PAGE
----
The number of dressage starters increased to 60, with four to a team, compared with 50 in London with three to a team. I seriously doubt the big tour circuit can dredge up enough extra pairings of acceptable standard to fill the 60-horse quota if reverting to three to a team from 2020.  Four riders did not even score 64%, the Minimum Eligibility Requirement, in Rio.

Much emphasis is put on “image.” Six minutes is a mighty long time to have to watch a lumpen Grand Prix test.  In jumping, a bad round is over in under a minute. In cross-country, cameras can pan to whoever is going better. In dressage the knowledgable TV viewer will take the opportunity to break off and make a cup of coffee when someone Not Very Good is in the arena. But a first-time viewer who doesn’t stick around to watch Valegro, Desperados or Verdades (or even know that better is to come) could well form a poor opinion of what dressage is about.

Meanwhile, apologies for my prolonged absence from the blog-o-sphere. I have been Down Under, doing Something Completely Different. My old friend, concert pianist Piers Lane AO, is long-time artistic director of the Australian Festival of Chamber Music in Townsville, north Queensland – 30 concerts from July 28-August 8! When he also landed the same, prestigious role at the 2016  Sydney International Piano Competition (July 6-23, with four nights of concerto finals in Sydney Opera House broadcast live  by ABC) I resolved to make the trip of a lifetime to attend both events, even though it left me out of the  loop for Rio. Suffice to say I had a ball, and made myself useful at the Festival as pianists’ page turner.

I have done a fair bit of turning at major venues and in the recording studio over the years and, luckily, am unfazed by the risk of fluffing a turn, dropping the music all over the keyboard or missing my chair on the way back down – believe me, it can happen.  In Townsville I was unexpectedly invited to take the spotlight myself in one of the morning “chat shows.”   This was a historic moment for me – the first and only time I will walk on stage ahead of maestro Andrey Gugnin, the sensational young Russian virtuoso!

After learning I was an equestrian journalist and not a professional musician, many audience members apparently Googled me and thereafter came over to air their views about horse sport.  This was both lovely and demoralising, for it underlined how mysterious equestrianism still appears to the mass population.

Some who had read online about my campaigning against abuse in Middle East endurance wanted to discuss horseracing, unaware it was a different sport. When I mentioned I was sorry not to be going to Rio, some didn’t know equestrian was an Olympic sport. Those that did still thought “horse dancing” was fairly new, having only become aware of dressage through the headline-grabbing efforts of Valegro at London 2012.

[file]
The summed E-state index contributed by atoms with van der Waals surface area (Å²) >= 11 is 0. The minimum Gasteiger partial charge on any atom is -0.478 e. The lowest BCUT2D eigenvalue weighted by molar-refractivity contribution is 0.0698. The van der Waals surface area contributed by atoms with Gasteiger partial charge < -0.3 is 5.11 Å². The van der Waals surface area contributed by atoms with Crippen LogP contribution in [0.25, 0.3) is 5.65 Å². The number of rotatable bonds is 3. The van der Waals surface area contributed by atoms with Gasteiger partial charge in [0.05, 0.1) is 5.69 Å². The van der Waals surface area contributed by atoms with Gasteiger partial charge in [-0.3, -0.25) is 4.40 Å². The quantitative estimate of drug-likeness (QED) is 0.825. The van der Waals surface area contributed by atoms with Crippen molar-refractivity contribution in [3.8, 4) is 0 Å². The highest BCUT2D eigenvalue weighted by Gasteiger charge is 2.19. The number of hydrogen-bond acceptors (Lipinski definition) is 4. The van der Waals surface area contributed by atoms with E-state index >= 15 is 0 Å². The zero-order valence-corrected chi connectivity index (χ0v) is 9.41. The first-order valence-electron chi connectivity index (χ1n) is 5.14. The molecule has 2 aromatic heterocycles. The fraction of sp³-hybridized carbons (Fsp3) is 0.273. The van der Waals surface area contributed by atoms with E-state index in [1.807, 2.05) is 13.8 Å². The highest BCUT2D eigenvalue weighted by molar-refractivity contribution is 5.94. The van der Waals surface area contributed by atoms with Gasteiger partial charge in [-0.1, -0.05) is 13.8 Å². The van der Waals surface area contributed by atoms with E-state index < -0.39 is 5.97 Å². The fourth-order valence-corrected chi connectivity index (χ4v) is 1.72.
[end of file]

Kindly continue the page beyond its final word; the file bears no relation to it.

Some described the riders they had heard of, such as Andrew Hoy and Mark Todd, as show jumpers, didn’t know the Aussie eventing team was fancied for a medal and hadn’t heard of Queensland’s own star-turn, Christopher Burton.

Once Rio was underway, the FEI’s mission to engage social media worked well, with the “two hearts” concept widely picked up. But having piqued peoples’ interest, it’s important that when they then dip into equestrian on TV they can work out who is in the lead and why.

A neighbour who is knowledgable about cycling and tennis decided to watch the eventing on TV. She could not figure out why William Fox-Pitt was docked 20 penalties for not knocking down a cross-country fence when other riders received only four penalties for lowering a pole in the stadium. I explained the nuances and she said she would give eventing another go sometime. But how many other potential fans thought “this is impenetrable tosh” and reached for the remote?

Bizarrely, the best explanation of dressage to the ingénue I have heard about came on BBC Radio 4’s morning politics show, Today. This link may not work in some countries, but involves Debi Thomas, an early trainer of Dujardin, and prima ballerina Deborah Bull in discussion about the hidden skills (item starts at 01.44).

In educating a new public we still have a mountain to climb. We don’t have to change the format or how equestrian is judged. We just have to explain to people the format and how equestrian is judged.